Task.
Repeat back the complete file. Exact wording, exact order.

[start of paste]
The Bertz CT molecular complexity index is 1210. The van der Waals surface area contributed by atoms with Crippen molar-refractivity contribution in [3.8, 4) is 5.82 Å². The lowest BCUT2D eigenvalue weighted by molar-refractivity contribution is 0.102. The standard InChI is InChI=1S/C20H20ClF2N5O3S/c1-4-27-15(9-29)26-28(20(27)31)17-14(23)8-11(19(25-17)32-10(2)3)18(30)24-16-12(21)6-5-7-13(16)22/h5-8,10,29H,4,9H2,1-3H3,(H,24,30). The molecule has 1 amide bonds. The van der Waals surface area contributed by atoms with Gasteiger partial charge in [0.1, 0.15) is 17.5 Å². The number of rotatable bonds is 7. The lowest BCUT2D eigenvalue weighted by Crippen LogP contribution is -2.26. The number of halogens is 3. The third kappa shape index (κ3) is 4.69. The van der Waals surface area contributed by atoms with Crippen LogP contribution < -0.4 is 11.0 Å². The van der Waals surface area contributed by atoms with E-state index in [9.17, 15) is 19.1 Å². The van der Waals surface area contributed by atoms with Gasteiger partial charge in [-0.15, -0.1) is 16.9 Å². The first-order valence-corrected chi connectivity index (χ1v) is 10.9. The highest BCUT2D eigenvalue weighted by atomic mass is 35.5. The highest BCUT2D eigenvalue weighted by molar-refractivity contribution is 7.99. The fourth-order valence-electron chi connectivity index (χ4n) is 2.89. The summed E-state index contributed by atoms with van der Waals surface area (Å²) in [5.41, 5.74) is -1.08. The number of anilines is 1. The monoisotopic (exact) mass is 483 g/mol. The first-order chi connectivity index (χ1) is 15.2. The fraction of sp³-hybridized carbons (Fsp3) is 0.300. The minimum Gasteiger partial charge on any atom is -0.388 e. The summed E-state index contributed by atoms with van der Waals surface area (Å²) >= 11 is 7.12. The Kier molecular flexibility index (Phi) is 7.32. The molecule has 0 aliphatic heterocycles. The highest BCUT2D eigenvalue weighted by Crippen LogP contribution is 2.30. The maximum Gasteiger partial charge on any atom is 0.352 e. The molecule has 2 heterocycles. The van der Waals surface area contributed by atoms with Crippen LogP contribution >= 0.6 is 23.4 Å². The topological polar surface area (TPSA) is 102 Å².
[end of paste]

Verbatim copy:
The Bertz CT molecular complexity index is 1210. The van der Waals surface area contributed by atoms with Crippen molar-refractivity contribution in [3.8, 4) is 5.82 Å². The lowest BCUT2D eigenvalue weighted by molar-refractivity contribution is 0.102. The standard InChI is InChI=1S/C20H20ClF2N5O3S/c1-4-27-15(9-29)26-28(20(27)31)17-14(23)8-11(19(25-17)32-10(2)3)18(30)24-16-12(21)6-5-7-13(16)22/h5-8,10,29H,4,9H2,1-3H3,(H,24,30). The molecule has 1 amide bonds. The van der Waals surface area contributed by atoms with Gasteiger partial charge in [0.1, 0.15) is 17.5 Å². The number of rotatable bonds is 7. The lowest BCUT2D eigenvalue weighted by Crippen LogP contribution is -2.26. The number of halogens is 3. The third kappa shape index (κ3) is 4.69. The van der Waals surface area contributed by atoms with Crippen LogP contribution < -0.4 is 11.0 Å². The van der Waals surface area contributed by atoms with E-state index in [9.17, 15) is 19.1 Å². The van der Waals surface area contributed by atoms with Gasteiger partial charge in [-0.15, -0.1) is 16.9 Å². The first-order valence-corrected chi connectivity index (χ1v) is 10.9. The highest BCUT2D eigenvalue weighted by atomic mass is 35.5. The highest BCUT2D eigenvalue weighted by molar-refractivity contribution is 7.99. The fourth-order valence-electron chi connectivity index (χ4n) is 2.89. The summed E-state index contributed by atoms with van der Waals surface area (Å²) in [5.41, 5.74) is -1.08. The number of anilines is 1. The monoisotopic (exact) mass is 483 g/mol. The first-order chi connectivity index (χ1) is 15.2. The fraction of sp³-hybridized carbons (Fsp3) is 0.300. The minimum Gasteiger partial charge on any atom is -0.388 e. The summed E-state index contributed by atoms with van der Waals surface area (Å²) >= 11 is 7.12. The Kier molecular flexibility index (Phi) is 7.32. The molecule has 0 aliphatic heterocycles. The highest BCUT2D eigenvalue weighted by Crippen LogP contribution is 2.30. The maximum Gasteiger partial charge on any atom is 0.352 e. The molecule has 2 heterocycles. The van der Waals surface area contributed by atoms with Crippen LogP contribution >= 0.6 is 23.4 Å². The topological polar surface area (TPSA) is 102 Å².